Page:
Henry VI, the son of Henry V and Catherine of Valois, was born at Windsor Castle on December 6, 1422. At nine months old, Henry VI succeeded his father and at the death of his grandfather Charles VI a few weeks later, he was also proclaimed as the king of France. Could you imagine having a baby He was officially crowned king of England in 1429 at Leicester and king of France in 1431 at Westminster. In France, the English lost a lot of ground with the victory of Joan of Arc in 1429. The death of his uncle Bedford along with the defection of Philip of Burgundy in 1435 closed the first phase of Henry VI’s reign.
The next fifteen years was a struggle for France during the Hundred Years’ War. Henry VI had picked a team of advisers to guide him during his reign. One of Henry’s advisers, Cardinal Beaufort, controlled the council and it was under his guidance that Henry VI began to take part in government affairs. Henry VI seconded the peace policy but because of the nation’s pride the policy was unpopular and failed. Henry did not have the strength or knowledge about government affairs to prevent the power struggles that began to develop in court.
A man named William de la Pole, Duke of Suffolk, was noble in character and was tactless. He negotiated the marriage of Henry VI and Margret of Anjou in 1445 which earned him a lot of success. William de la Pole died in 1450 and Henry VI officially entered the last phase of dynamic struggle.
In 1453 Henry’s son was born and Henry had a mental breakdown. Richard, Duke of York became the protector and ruled England for the next year. Henry recovered in 1455 but civil war broke out between the Lancastrian and Yorkist factions. This war later became known as the War of the Roses. While Richard, Duke of York was on York’s side, Queen Margret stood on the Lancastrian side. In 1460 Richard was killed but his son took up the fight and defeated the Lancastrians at Towton. Henry VI fled into exile when Richard’s son crowned himself king in 1461. Henry VI returned but was captured by the new king, Edward IV in 1465. Henry was later restored to the throne in 1470 by the Earl of Warwick who was previously an ally of kin Edward IV. Edward returned and destroyed Lancastian forces at Tewesbury in 1471. Henry and Margret’s only son, Edward, Prince of Wales, was among the Lancastian dead. Henry was captured in the North and was held captive in the Tower of London for six months in 1470-1471. Edward’s final victory was followed by Henry’s death in 1471 by being murdered. Henry may have been murdered by the hands of Richard of Gloucester who was later known as King Richard III.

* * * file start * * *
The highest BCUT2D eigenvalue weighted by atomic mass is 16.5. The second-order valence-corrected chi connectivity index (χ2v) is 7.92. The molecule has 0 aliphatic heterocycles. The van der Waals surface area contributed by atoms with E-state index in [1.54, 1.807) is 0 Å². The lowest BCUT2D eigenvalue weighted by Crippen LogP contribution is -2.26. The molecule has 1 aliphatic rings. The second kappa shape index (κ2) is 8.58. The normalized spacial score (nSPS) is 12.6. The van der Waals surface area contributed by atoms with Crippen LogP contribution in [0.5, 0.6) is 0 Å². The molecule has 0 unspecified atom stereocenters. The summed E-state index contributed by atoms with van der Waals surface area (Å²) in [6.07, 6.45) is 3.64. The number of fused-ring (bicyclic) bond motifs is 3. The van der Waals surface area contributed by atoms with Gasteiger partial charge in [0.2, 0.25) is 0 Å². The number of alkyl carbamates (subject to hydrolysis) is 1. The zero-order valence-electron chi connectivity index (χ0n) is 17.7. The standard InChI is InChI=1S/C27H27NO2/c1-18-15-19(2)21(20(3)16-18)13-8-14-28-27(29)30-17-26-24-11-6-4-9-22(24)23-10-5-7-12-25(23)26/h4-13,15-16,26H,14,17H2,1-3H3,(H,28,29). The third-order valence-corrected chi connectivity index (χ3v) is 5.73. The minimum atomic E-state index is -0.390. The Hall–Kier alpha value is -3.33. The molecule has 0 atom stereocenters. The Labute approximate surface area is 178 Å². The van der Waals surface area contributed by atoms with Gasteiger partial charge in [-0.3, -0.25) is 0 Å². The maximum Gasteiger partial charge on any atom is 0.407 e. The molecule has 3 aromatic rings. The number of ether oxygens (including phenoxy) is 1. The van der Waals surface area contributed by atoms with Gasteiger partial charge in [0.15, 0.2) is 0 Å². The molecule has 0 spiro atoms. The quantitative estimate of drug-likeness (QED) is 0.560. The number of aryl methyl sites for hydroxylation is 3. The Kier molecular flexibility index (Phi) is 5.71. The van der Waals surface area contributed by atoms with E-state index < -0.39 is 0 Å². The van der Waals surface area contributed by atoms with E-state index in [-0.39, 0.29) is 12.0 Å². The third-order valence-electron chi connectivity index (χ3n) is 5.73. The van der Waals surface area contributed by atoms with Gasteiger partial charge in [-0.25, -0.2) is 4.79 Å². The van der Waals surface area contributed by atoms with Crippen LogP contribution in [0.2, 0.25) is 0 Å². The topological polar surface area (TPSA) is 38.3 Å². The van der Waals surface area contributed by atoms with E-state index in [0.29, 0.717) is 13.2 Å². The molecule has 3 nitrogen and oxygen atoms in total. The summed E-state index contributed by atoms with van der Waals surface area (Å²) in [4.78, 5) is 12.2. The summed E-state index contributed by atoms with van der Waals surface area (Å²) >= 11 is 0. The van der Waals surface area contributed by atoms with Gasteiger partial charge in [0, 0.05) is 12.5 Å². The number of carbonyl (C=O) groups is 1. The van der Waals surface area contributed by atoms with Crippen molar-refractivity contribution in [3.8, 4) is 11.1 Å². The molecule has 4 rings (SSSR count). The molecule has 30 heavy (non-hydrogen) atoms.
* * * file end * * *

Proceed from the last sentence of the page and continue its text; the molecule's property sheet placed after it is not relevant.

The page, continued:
In the latter half of Henry’s life, Henry planned the great foundations at Eton, Cambridge, and King’s College and laid the foundation-stones of both buildings.